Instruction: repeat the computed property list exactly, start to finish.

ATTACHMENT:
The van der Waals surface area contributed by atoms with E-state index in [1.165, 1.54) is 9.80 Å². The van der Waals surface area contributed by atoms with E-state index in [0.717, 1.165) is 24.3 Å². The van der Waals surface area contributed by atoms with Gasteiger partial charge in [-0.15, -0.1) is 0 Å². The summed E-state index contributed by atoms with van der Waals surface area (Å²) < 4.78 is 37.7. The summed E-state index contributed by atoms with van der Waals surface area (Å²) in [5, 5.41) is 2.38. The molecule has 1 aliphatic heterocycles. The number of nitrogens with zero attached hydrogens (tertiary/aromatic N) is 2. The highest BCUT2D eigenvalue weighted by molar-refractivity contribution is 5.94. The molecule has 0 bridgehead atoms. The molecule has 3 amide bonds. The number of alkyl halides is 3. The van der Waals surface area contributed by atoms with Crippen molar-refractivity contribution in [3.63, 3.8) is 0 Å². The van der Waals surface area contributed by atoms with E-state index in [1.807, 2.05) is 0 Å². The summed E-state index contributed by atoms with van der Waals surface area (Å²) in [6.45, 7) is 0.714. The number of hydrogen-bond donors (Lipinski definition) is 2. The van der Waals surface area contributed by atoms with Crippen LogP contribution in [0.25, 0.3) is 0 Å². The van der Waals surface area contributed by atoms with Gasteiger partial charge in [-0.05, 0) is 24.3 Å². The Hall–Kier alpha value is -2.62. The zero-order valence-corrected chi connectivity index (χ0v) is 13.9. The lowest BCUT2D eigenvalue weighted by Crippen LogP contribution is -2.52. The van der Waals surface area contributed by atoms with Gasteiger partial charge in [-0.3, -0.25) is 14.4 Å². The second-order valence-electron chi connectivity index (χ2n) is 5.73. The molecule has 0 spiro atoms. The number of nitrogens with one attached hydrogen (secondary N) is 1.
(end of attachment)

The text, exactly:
The van der Waals surface area contributed by atoms with E-state index in [1.165, 1.54) is 9.80 Å². The van der Waals surface area contributed by atoms with E-state index in [0.717, 1.165) is 24.3 Å². The van der Waals surface area contributed by atoms with Gasteiger partial charge in [-0.15, -0.1) is 0 Å². The summed E-state index contributed by atoms with van der Waals surface area (Å²) < 4.78 is 37.7. The summed E-state index contributed by atoms with van der Waals surface area (Å²) in [5, 5.41) is 2.38. The molecule has 1 aliphatic heterocycles. The number of nitrogens with zero attached hydrogens (tertiary/aromatic N) is 2. The highest BCUT2D eigenvalue weighted by molar-refractivity contribution is 5.94. The molecule has 0 bridgehead atoms. The molecule has 3 amide bonds. The number of alkyl halides is 3. The van der Waals surface area contributed by atoms with Crippen molar-refractivity contribution in [3.63, 3.8) is 0 Å². The van der Waals surface area contributed by atoms with E-state index in [1.807, 2.05) is 0 Å². The summed E-state index contributed by atoms with van der Waals surface area (Å²) in [6.45, 7) is 0.714. The number of hydrogen-bond donors (Lipinski definition) is 2. The van der Waals surface area contributed by atoms with Crippen LogP contribution in [0.25, 0.3) is 0 Å². The van der Waals surface area contributed by atoms with Gasteiger partial charge in [-0.05, 0) is 24.3 Å². The Hall–Kier alpha value is -2.62. The zero-order valence-corrected chi connectivity index (χ0v) is 13.9. The lowest BCUT2D eigenvalue weighted by Crippen LogP contribution is -2.52. The van der Waals surface area contributed by atoms with Gasteiger partial charge in [-0.3, -0.25) is 14.4 Å². The second-order valence-electron chi connectivity index (χ2n) is 5.73. The molecule has 0 spiro atoms. The number of nitrogens with one attached hydrogen (secondary N) is 1.